The congregation also collected money to buy the church building, even more than needed for a down payment, only to find out later that Ray pilfered the $9,000 in extra funds, and had also taken out an extra loan on top of that. In the meantime, church members urged Ray to provide financial updates at meetings each month, and he supplied a spreadsheet he’d written up himself, not exported from any kind of financial software. Ohlson came to find out the numbers were made up — often roughly reflecting the collection plate tithes counted by the ushers, but missing other donations, including some money that Ohlson had donated herself.

“As a Christian and a follower of Jesus Christ, I am not angry, nor do I hate Gary Ray,” Ohlson said. “In fact I pray for him, as the Bible instructs. But let me make clear that our God, and the God that Gary Ray preached but did not follow, is not only a God of mercy, grace, love and forgiveness, but also a God of justice.”

In a statement to the judge, Anderson estimated Ray actually stole over $244,000 from his own church just west of Stanwood. By the time he was found out, there was $138 left in the church account — as well as several thousand dollars in debt from an unauthorized loan.

After the betrayal came to light, Anderson said almost half of the church’s 73 members left, never to return, with feelings of “despair, disgust, anger and a lot of self-doubt — like, ‘What was wrong with me? Why didn’t I see this?’”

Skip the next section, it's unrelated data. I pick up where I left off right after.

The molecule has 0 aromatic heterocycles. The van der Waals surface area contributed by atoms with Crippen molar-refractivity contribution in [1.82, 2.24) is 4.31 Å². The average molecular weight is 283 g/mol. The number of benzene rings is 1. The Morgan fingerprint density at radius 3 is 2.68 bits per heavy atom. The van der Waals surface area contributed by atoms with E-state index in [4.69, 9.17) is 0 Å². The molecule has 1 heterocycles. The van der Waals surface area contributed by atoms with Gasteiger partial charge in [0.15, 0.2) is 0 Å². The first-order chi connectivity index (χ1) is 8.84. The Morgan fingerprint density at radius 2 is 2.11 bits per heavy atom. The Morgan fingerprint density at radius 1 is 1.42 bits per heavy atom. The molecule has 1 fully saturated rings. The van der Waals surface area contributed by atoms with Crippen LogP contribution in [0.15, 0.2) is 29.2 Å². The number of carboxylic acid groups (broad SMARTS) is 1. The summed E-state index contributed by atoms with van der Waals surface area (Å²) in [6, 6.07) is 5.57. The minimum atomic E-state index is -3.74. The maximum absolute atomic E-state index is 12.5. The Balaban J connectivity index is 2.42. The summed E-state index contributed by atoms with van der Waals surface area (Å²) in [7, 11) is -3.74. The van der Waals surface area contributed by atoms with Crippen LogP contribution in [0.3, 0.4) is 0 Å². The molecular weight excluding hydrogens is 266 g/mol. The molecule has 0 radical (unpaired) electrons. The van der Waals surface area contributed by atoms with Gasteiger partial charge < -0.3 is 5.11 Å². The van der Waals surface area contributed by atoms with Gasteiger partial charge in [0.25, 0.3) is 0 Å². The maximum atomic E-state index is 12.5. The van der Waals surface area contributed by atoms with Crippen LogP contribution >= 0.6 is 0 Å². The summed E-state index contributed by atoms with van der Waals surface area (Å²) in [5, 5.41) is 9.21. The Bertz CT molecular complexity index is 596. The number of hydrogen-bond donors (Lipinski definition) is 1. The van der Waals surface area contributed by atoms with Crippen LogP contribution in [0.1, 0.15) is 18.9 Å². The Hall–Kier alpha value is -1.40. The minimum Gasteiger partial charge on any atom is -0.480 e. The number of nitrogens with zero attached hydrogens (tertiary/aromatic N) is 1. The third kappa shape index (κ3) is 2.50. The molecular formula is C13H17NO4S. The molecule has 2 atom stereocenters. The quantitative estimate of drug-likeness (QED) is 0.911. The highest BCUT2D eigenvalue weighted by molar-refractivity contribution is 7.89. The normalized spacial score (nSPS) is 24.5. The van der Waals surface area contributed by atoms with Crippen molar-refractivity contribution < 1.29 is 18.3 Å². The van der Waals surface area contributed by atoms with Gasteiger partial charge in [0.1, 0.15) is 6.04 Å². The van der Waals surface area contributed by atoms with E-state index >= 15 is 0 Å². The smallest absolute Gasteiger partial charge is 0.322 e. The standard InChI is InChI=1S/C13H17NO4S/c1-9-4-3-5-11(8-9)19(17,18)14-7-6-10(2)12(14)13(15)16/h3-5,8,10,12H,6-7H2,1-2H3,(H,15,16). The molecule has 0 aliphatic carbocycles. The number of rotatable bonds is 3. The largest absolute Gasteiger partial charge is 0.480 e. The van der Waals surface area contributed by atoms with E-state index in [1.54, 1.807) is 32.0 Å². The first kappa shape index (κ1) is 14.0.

Ray pleaded guilty in November 2019 to three counts of first-degree theft, each with aggravating factors for abusing a position of trust and causing a “major economic crime.” Ray was an authority figure, not just in a legal or financial sense, but as a moral leader of his community, said Safstrom, the deputy prosecutor.

A sentencing date had been delayed months due to medical issues, including a nine-hour emergency surgery and a staph infection in January, defense attorney Prarie Cloutier said.

Just this week, Ray said, he came up with the last of the funds to pay restitution. He arrived at Island County Superior Court with a $82,872 check — money inherited from his parents — to settle about half of the debt. The other half was covered by refinancing his home in Snohomish County. The Kirkland church would like to see the money go to its original purpose, to help the people of Oso, the prosecutor said.

Ray apologized in court.

“I can say without reservation that my intention was not malicious,” Ray told the judge. “My whole family has a great desire to serve communities and serve churches, and we’ve done that since 1982. It’s not just what we did, it’s who we are. And that is no more. It’s hard to express what that is like, to lose your love, not just a 9 to 5 job.”

Both the defense and the prosecutor agreed to an exceptional sentence of one year in prison, instead of the standard three to nine months. The judge went a step further and ordered more time behind bars.

Ray is prohibited from handling finances in other churches. The judge noted that members of a third church, in California, had accused Ray of financial mismanagement, before he moved to Washington and “did it again.”

Hancock quoted from the Gospel of Luke, chapter 12, verse 48.

“For unto whomsoever much is given, of him shall much be required; and to whom men have committed much, of him they will ask the more.”

Under the judge’s ruling, Ray is still allowed to attend church, tithe or volunteer in ministry.

“God only knows what darkness in Mr. Ray’s soul has caused him to do these things,” the judge said, “and I can only hope that he will seek redemption for this going forward, with his life.”

Caleb Hutton: 425-339-3454; chutton@heraldnet.com. Twitter: @snocaleb.